It’s Hattam Moktor’s second day in San Francisco. He arrived from Egypt yesterday and spent today seeing the sights in the city. Now he’s standing in front of an empty station agent’s booth at the Embarcadero BART station trying to get back to his brother’s East Bay apartment.
“I want to ask someone how to get there, so I came here, but there is no one to ask. So I found you! So I will ask you how to get there. Walnut Creek?” Moktor laughs.
Moktor pulls a crumpled BART map out of his back pocket, and we look at it together. What he needs is a Pittsburg-Bay Point train.
Ever since the industrial revolution, when it became possible for products to be designed just once and then mass produced, it has been the slight imperfections and wear introduced by human use that has transformed a quality mass produced product into a thing we love. Your worn blue jeans, your grandmothers iron skillet, the initial design determined their quality, but it’s their imperfections that make them comfortable, that make them lovable, that make them yours.
All great cities have them: famous watering holes popular with tourists and locals alike. They serve as sources of liquid inspiration for artists, writers and musicians – and as meeting places for politicians and businesspeople looking to put the finishing touches on a big deal over an afternoon libation.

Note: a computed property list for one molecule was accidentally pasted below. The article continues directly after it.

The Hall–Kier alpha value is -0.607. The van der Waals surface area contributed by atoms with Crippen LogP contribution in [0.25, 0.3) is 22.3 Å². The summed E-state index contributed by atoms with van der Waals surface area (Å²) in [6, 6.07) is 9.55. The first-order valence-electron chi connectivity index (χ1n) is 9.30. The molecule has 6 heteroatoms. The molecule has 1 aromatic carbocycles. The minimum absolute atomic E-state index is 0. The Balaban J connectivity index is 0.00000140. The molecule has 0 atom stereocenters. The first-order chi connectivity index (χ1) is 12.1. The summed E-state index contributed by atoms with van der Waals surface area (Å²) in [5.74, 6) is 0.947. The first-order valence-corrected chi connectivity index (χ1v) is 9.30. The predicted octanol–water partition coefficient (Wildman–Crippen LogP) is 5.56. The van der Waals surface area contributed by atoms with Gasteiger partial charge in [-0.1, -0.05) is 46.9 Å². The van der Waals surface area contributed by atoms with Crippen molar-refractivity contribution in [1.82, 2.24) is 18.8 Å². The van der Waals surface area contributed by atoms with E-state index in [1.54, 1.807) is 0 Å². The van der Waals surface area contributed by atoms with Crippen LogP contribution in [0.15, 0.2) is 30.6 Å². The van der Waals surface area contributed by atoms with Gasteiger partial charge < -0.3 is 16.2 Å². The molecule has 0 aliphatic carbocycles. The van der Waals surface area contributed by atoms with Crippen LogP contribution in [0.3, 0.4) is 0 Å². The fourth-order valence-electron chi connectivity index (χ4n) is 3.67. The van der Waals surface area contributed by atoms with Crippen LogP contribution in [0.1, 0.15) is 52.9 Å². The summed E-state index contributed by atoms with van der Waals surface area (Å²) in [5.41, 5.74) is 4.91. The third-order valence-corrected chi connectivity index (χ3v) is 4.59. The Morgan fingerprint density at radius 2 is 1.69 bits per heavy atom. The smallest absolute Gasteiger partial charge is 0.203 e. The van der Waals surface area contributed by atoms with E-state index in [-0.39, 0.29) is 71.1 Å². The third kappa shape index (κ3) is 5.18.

The vocalist you’re hearing is Dana Harnik, participating in the monthly all-Beatles karaoke night at Café Royale on Post Street in San Francisco. Note that this is no “follow the bouncing ball” laser-disc performance. Joshua Raoul Brody, of the band Tango Number 9, plays live piano to match each singer’s style. The next event takes place Monday, March 5, and the first Monday of every month. Music begins about 8pm, and a book of lyrics is provided.